The following profile is drawn from our 2021 Annual Viewbook, a report celebrating grantees, their projects, and the history of Projects for Peace. To read the full Viewbook, click here

Two young women in masks and business casual work with a hospice patient wearing VR goggles, all in a warmly lit hospice room.
A group of Savannah College of Art & Design (SCAD) classmates created and implemented “Virtual Reality: Bringing Peace to Hospice and Palliative-Care Patients” in local care centers (Photo Courtesy of Grantees). 

Hospice and palliative care are defined by the hope of making the end-of-life process as smooth and painless for patients as possible. For all the medical advances made to refine this process, the fact remains that patients are often confined to limited environments or even bedridden. Katie Howarth and a group of her classmates at SCAD saw an opportunity as artists to complement traditional medical care for hospice patients by providing “distraction therapy and life-enhancing experiences” through a relatively untapped resource: virtual reality (VR).

Partnering with the local organization Hospice Savannah, Howarth and her classmates set out to design VR experiences that directly provided what patients in palliative care and their doctors reported as being desired and most beneficial. “While there are some places on the West Coast (of the U.S.) using VR in hospice care, there are few on the southeastern coast,” writes Howarth. “After researching the programs offered, we also decided as a group that as artists we can create something beyond what has been created so far, focusing on the art and look of an experience rather than just the technology.” They designed three experiences with all ability levels in mind, as well as collaboration with doctors to make sure none would cause motion sickness or other unintended side effects.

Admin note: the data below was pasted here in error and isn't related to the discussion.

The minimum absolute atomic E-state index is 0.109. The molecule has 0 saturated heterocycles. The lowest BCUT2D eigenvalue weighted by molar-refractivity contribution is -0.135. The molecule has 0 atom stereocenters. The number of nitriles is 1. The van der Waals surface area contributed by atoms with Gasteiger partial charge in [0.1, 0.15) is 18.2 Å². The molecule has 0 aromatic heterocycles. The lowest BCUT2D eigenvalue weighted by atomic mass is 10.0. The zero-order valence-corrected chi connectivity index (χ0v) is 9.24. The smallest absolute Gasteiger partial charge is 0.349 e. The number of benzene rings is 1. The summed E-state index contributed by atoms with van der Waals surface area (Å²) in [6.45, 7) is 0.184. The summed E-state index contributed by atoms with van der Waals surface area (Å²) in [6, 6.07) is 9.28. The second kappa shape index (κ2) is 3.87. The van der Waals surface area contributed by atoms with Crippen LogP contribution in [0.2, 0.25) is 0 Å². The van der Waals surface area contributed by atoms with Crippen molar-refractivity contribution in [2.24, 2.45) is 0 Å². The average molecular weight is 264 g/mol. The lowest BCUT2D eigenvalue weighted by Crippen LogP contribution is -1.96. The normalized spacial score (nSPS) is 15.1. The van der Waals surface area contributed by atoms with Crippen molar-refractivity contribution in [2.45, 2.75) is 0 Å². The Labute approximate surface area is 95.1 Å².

Virtual reality is the future of medicine, and I am so proud to have been a part of this journey and to see the untapped potential of this technology.
— Katie Howarth, Savannah College of Art & Design

While COVID-19 forced the project implementation to wait until visitor restrictions to hospice centers were lifted, Howarth and company have been able to work with 15 patients, and have plans in place to continue the process indefinitely. Howarth writes that the experience “has helped [her] to realize [her] passion of helping others” and how to implement VR “to help people in ways they did not know were possible.”